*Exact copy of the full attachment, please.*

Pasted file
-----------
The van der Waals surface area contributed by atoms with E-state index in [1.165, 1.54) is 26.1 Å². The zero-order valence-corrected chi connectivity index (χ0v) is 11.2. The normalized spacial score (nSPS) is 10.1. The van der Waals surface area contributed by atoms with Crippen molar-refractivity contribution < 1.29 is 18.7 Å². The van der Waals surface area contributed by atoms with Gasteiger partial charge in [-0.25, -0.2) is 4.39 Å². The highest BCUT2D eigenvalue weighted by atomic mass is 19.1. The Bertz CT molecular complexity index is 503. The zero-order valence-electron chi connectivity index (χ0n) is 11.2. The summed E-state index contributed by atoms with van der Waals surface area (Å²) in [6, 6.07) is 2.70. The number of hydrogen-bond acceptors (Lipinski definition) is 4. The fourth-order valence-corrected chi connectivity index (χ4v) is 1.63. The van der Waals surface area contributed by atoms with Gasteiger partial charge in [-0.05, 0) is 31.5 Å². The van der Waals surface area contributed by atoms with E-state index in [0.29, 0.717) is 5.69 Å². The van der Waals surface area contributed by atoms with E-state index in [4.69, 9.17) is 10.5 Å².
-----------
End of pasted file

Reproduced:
The van der Waals surface area contributed by atoms with E-state index in [1.165, 1.54) is 26.1 Å². The zero-order valence-corrected chi connectivity index (χ0v) is 11.2. The normalized spacial score (nSPS) is 10.1. The van der Waals surface area contributed by atoms with Crippen molar-refractivity contribution < 1.29 is 18.7 Å². The van der Waals surface area contributed by atoms with Gasteiger partial charge in [-0.25, -0.2) is 4.39 Å². The highest BCUT2D eigenvalue weighted by atomic mass is 19.1. The Bertz CT molecular complexity index is 503. The zero-order valence-electron chi connectivity index (χ0n) is 11.2. The summed E-state index contributed by atoms with van der Waals surface area (Å²) in [6, 6.07) is 2.70. The number of hydrogen-bond acceptors (Lipinski definition) is 4. The fourth-order valence-corrected chi connectivity index (χ4v) is 1.63. The van der Waals surface area contributed by atoms with Gasteiger partial charge in [-0.05, 0) is 31.5 Å². The van der Waals surface area contributed by atoms with E-state index in [0.29, 0.717) is 5.69 Å². The van der Waals surface area contributed by atoms with E-state index in [4.69, 9.17) is 10.5 Å².